Originally Posted by ChrisInSeattle
On the opposite end of Helluva's "how good do you have to be to pass your level 3 exam", I'm wondering what it takes to get level 1. What level of skiing as well as what other skill sets.
There were weekend instructor clinics at Crystal a month or so ago. I was tempted to take them and was wondering if I could have skied and taught well enough to get a little part-time work, just for fun.
Hmmm - someone seems to have the lost the orginal focus here. Helping fellow skiers have more fun on the slopes is a tough job, but it can be a lot of fun and highly rewarding. Taking an ITC is a cheap way to get a taste for what teaching might be like. Mind you that they won't tell you about all the whiny kids, rude parents, silly rules, obnoxious bosses and how much money your part time job will actually COST you. There is a high "burn out" rate for new instructors. But an ITC will also not begin to cover the sense of pride and satisfaction you will get when one of your students smiles from ear to ear and starts to "get it".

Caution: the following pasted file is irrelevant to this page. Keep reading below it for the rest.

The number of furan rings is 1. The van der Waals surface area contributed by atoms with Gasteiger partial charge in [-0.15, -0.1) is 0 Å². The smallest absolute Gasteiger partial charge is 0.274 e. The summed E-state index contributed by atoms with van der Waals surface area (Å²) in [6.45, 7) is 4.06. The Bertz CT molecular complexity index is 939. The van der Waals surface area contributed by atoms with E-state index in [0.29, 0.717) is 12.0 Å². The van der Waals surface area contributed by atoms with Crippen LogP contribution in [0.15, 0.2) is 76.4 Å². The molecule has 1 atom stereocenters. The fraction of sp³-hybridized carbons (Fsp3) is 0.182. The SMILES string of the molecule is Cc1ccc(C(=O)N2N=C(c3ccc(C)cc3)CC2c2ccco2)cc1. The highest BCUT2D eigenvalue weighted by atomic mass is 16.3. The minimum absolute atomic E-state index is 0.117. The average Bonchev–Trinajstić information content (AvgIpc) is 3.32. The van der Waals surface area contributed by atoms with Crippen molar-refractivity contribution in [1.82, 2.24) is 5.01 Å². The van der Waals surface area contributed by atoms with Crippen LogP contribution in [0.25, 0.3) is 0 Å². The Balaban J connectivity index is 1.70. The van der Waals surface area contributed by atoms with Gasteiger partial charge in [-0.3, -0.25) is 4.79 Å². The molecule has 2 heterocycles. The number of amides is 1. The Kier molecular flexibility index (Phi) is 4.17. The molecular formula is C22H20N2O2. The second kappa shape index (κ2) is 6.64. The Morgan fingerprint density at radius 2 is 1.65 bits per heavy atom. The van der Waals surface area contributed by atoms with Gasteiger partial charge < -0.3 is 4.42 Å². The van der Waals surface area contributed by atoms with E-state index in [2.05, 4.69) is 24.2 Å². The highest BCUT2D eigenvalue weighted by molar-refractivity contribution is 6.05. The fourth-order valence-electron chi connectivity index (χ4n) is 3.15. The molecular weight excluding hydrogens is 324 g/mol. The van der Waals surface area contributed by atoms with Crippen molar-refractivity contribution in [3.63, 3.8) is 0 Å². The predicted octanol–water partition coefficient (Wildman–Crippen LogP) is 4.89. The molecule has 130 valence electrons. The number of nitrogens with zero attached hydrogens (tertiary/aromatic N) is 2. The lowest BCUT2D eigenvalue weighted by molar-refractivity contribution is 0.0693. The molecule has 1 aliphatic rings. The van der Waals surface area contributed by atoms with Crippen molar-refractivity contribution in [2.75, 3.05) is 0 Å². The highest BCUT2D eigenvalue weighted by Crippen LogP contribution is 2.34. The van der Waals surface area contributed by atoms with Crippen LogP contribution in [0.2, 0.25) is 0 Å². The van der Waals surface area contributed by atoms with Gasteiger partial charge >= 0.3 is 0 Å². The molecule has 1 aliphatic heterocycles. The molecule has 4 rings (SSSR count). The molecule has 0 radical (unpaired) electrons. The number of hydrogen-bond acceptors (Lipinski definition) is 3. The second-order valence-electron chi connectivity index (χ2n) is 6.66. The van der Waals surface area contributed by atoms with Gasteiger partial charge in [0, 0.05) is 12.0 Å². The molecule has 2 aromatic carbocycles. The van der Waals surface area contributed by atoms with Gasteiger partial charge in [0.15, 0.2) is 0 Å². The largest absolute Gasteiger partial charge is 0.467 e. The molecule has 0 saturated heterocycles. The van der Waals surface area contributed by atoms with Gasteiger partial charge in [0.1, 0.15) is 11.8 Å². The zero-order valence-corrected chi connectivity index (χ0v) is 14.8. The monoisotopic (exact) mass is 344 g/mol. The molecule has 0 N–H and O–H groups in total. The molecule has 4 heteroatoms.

There are many resorts that will hire intermediate level skiers who can demonstrate some moderate people and teaching skills. Teaching skills covers a wide range of activities/knowledge/skill sets from class management, to psychology to speaking and listening skills, time management, safety/risk management, bio mechanics, technical and industry knowledge, movement analysis and much more. One benefit of ski teaching that many people overlook is that the skills you learn on snow can often help you do your "day job" better.
Most resorts do not require certification. PSIA membership/certification is available for people looking for an extra resource beyond the staff training available at the resort. If you care about becoming the best teacher you can be, PSIA can help you. If you expect PSIA to be a magic wand to cure all problems, you will be disappointed. It does not take much effort to achieve level 1 certification. The 2 main points about level 1 certification are:
1) You can teach a quality lesson to beginners
2) You have started on the path to high performance TEACHING
If you've thought enough to ask the question, you really ought to try it out. We'd love to have you join the "family". We're always looking to add more folks who love to ski and have a positive attitude. Even if you don't join the team, there are a lot of insights to be gained from an ITC.